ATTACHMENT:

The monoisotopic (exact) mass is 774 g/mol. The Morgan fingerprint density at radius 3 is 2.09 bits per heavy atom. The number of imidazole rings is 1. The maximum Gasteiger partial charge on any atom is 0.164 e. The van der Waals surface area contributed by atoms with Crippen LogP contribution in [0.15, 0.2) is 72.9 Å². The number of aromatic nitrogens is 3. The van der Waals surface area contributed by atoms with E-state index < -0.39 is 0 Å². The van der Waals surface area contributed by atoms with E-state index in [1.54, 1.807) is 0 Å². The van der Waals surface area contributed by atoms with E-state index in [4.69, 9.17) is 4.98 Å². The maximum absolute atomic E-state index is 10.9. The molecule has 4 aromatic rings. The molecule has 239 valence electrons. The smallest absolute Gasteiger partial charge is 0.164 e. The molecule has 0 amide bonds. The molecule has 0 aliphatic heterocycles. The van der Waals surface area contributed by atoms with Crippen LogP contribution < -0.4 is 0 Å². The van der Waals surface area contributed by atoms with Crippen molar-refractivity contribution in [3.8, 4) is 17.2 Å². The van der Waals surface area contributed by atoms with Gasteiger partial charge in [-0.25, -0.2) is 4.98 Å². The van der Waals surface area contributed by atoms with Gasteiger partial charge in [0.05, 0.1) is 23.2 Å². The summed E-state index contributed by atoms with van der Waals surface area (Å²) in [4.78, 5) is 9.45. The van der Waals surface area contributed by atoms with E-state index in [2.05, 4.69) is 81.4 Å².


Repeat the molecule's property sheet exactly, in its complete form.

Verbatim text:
The monoisotopic (exact) mass is 774 g/mol. The Morgan fingerprint density at radius 3 is 2.09 bits per heavy atom. The number of imidazole rings is 1. The maximum Gasteiger partial charge on any atom is 0.164 e. The van der Waals surface area contributed by atoms with Crippen LogP contribution in [0.15, 0.2) is 72.9 Å². The number of aromatic nitrogens is 3. The van der Waals surface area contributed by atoms with E-state index < -0.39 is 0 Å². The van der Waals surface area contributed by atoms with E-state index in [1.54, 1.807) is 0 Å². The van der Waals surface area contributed by atoms with E-state index in [4.69, 9.17) is 4.98 Å². The maximum absolute atomic E-state index is 10.9. The molecule has 4 aromatic rings. The molecule has 239 valence electrons. The smallest absolute Gasteiger partial charge is 0.164 e. The molecule has 0 amide bonds. The molecule has 0 aliphatic heterocycles. The van der Waals surface area contributed by atoms with Crippen LogP contribution < -0.4 is 0 Å². The van der Waals surface area contributed by atoms with Crippen molar-refractivity contribution in [3.8, 4) is 17.2 Å². The van der Waals surface area contributed by atoms with Gasteiger partial charge in [-0.25, -0.2) is 4.98 Å². The van der Waals surface area contributed by atoms with Gasteiger partial charge in [0.05, 0.1) is 23.2 Å². The summed E-state index contributed by atoms with van der Waals surface area (Å²) in [4.78, 5) is 9.45. The van der Waals surface area contributed by atoms with E-state index in [2.05, 4.69) is 81.4 Å².